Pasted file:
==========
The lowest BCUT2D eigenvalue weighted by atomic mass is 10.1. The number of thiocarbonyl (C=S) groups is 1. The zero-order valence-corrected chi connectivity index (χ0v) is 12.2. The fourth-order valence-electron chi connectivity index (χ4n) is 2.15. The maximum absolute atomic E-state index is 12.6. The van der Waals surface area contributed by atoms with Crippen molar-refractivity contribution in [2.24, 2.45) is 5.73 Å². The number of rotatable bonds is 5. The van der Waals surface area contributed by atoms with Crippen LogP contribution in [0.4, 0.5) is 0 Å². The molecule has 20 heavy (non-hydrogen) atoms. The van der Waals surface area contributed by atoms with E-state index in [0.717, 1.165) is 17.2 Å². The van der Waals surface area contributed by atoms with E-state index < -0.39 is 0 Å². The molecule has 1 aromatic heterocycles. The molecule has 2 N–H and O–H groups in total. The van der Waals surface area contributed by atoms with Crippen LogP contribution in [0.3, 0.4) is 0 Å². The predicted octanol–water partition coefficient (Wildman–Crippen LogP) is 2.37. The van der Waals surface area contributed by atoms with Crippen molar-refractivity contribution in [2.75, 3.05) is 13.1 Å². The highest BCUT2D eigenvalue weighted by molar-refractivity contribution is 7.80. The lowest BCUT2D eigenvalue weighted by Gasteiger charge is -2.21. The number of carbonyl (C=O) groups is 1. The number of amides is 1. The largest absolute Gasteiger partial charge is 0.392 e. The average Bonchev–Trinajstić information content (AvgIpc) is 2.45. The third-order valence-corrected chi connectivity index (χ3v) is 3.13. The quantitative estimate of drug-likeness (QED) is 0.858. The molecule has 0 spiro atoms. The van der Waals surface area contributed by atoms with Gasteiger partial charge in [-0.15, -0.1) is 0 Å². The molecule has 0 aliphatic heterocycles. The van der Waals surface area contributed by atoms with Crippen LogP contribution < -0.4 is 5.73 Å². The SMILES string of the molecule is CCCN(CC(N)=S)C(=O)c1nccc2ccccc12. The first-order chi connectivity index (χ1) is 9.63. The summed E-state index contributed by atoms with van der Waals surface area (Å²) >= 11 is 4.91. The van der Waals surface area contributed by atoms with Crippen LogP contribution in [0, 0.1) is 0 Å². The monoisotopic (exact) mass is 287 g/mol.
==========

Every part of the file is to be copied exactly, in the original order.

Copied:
The lowest BCUT2D eigenvalue weighted by atomic mass is 10.1. The number of thiocarbonyl (C=S) groups is 1. The zero-order valence-corrected chi connectivity index (χ0v) is 12.2. The fourth-order valence-electron chi connectivity index (χ4n) is 2.15. The maximum absolute atomic E-state index is 12.6. The van der Waals surface area contributed by atoms with Crippen molar-refractivity contribution in [2.24, 2.45) is 5.73 Å². The number of rotatable bonds is 5. The van der Waals surface area contributed by atoms with Crippen LogP contribution in [0.4, 0.5) is 0 Å². The molecule has 20 heavy (non-hydrogen) atoms. The van der Waals surface area contributed by atoms with E-state index in [0.717, 1.165) is 17.2 Å². The van der Waals surface area contributed by atoms with E-state index < -0.39 is 0 Å². The molecule has 1 aromatic heterocycles. The molecule has 2 N–H and O–H groups in total. The van der Waals surface area contributed by atoms with Crippen LogP contribution in [0.3, 0.4) is 0 Å². The predicted octanol–water partition coefficient (Wildman–Crippen LogP) is 2.37. The van der Waals surface area contributed by atoms with Crippen molar-refractivity contribution in [2.75, 3.05) is 13.1 Å². The highest BCUT2D eigenvalue weighted by molar-refractivity contribution is 7.80. The lowest BCUT2D eigenvalue weighted by Gasteiger charge is -2.21. The number of carbonyl (C=O) groups is 1. The number of amides is 1. The largest absolute Gasteiger partial charge is 0.392 e. The average Bonchev–Trinajstić information content (AvgIpc) is 2.45. The third-order valence-corrected chi connectivity index (χ3v) is 3.13. The quantitative estimate of drug-likeness (QED) is 0.858. The molecule has 0 spiro atoms. The van der Waals surface area contributed by atoms with Gasteiger partial charge in [-0.15, -0.1) is 0 Å². The molecule has 0 aliphatic heterocycles. The van der Waals surface area contributed by atoms with Crippen LogP contribution < -0.4 is 5.73 Å². The SMILES string of the molecule is CCCN(CC(N)=S)C(=O)c1nccc2ccccc12. The first-order chi connectivity index (χ1) is 9.63. The summed E-state index contributed by atoms with van der Waals surface area (Å²) >= 11 is 4.91. The van der Waals surface area contributed by atoms with Crippen LogP contribution in [0, 0.1) is 0 Å². The monoisotopic (exact) mass is 287 g/mol.